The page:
For the Writers Grotto, the notion of place has always played an important role. The Grotto was founded in 1994 by three guys who needed a place to write; they rented an apartment in the Castro district of San Francisco, and in doing so unwittingly established what would become one of the premier literary institutions of the Bay Area. In the nearly three decades since, the Grotto has expanded into larger and larger locations—including a former dog and cat hospital and a 7,500-square-foot space near South Park in San Francisco’s SoMa district. There, the Grotto grew to number nearly 150 members whose achievements include dozens of books; thousands of articles, short stories, and poems; and scores of awards, including Pulitzers, Guggenheims, Pushcarts, Golden Globes, and more.

Despite those accomplishments, COVID took its toll on the Grotto. In 2020, we closed our doors—not on our community but on the warren of offices it had occupied. We were forced to break our lease, and for the first time in more than 25 years, we had no space to call our own. To survive, we had to learn how to sustain our community through a period when being together—the very reason the Grotto existed—could have been lethal.

Late last year, we landed in a new space—an airy suite of offices on Mission Street near San Francisco’s Civic Center. If you believe that people leave their mark on places no less than places do on people, then the signs are good. Former occupants include the American Civil Liberties Union, a manufacturer of aloha shirts, a corset company, and Mother Jones magazine. Before the seven-story building was constructed, nearly a century ago, a tent factory and a straw-hat maker occupied the site. (It is hard to tell whether any of San Francisco’s Native peoples lived here, though they maintained a number of shell mound burial sites in the area.) Craftsmanship, community, and social conscience are part of this new place, and it seems a perfect legacy for the Writers Grotto to bring forward.

We haven’t forgotten how to gather, but we are out of the habit.

As with the rest of the world, the Grotto’s current challenge is to reconstitute our community in physical space. Our capacity for working (and learning) in solitude has only grown over the past two years. We haven’t forgotten how to gather, but we are out of the habit. As a community, we’ve fragmented—and it isn’t always easy to put the pieces back together. Email, texts, and Zoom are no substitute for being in the same physical place with another person. Going to an office—or to a restaurant, or theater, or school—can feel strange. Even when we’re confronted with those confident words, “You Are Here,” our place in the world may feel less certain than it has for a long time.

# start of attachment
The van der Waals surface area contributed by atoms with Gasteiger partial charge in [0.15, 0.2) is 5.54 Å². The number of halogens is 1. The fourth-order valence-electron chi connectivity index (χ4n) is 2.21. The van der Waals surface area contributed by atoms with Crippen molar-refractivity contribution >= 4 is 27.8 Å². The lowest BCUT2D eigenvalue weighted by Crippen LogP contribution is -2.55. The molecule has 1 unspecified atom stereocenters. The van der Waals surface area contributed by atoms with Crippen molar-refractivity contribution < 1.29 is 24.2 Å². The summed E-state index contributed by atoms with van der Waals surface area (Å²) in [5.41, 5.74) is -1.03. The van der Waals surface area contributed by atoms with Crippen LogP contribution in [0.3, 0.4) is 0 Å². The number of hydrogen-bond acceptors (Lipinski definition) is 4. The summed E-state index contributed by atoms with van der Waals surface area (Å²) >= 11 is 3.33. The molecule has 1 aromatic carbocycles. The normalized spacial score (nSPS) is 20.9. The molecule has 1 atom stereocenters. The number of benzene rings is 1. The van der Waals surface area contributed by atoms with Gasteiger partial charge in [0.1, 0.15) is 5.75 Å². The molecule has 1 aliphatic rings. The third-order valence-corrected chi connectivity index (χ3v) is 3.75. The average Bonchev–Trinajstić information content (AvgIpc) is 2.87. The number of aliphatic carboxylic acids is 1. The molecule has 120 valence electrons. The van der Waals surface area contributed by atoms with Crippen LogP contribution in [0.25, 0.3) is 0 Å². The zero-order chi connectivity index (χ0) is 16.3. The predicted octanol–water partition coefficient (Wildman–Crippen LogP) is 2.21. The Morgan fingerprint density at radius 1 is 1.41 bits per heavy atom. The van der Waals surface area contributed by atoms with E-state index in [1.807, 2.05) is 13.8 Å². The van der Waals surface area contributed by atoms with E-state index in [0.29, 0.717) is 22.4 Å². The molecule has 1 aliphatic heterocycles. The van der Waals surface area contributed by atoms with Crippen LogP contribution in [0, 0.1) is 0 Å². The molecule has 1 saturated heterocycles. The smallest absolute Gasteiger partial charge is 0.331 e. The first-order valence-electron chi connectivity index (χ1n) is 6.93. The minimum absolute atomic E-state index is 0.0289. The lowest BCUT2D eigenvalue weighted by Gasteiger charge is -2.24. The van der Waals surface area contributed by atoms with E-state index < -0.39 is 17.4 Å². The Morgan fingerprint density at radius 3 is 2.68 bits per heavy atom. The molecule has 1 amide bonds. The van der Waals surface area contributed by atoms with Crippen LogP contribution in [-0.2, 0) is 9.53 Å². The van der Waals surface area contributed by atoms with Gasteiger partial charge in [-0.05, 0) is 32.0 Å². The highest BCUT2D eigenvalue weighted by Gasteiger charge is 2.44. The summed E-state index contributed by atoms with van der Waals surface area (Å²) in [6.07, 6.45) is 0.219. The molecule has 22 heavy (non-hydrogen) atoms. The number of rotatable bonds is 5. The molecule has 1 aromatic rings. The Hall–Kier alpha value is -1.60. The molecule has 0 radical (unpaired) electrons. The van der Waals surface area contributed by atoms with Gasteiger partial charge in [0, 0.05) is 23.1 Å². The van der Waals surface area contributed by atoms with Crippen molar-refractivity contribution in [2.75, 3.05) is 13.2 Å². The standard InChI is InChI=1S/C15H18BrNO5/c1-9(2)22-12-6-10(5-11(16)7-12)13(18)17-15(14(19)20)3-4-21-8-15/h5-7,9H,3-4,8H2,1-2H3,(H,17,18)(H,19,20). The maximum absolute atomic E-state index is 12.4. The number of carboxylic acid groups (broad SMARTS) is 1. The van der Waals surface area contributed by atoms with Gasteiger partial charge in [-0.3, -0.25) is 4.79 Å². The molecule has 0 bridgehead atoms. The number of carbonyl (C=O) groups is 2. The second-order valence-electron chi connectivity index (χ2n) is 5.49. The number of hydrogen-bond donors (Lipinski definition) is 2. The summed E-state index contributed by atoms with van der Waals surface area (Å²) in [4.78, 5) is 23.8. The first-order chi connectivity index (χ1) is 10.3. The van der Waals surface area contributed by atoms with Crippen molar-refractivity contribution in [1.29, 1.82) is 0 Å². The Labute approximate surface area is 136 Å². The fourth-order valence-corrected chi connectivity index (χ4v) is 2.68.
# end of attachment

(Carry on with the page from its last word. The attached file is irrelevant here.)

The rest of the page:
As Grotto members begin to gather again after two years, we are reminded of the importance of place in creating community. Being able to walk down the hall and seek someone’s advice, comparing notes over lunch, reading from a work in progress and seeing friends’ faces react a few paces away—these small connections knit our community together and help us foster each other’s success.

As places change, for better or for worse, we can’t ignore how they affect our communities and our lives. All these changes demand investigation, and all these places demand exploration. With this new column, we want to ask what places mean to us, to better understand the roles they play in our lives. We want to know what it means to be in or of or from a place, and what it means to say, “You Are Here.”•

You Are Here is a monthly column that examines ideas about place and places in the West, written by members of the Writers Grotto.

Mark Wallace is the founding executive director of the Writers Grotto and a contributing editor at Alta Journal, where he manages the You Are Here column.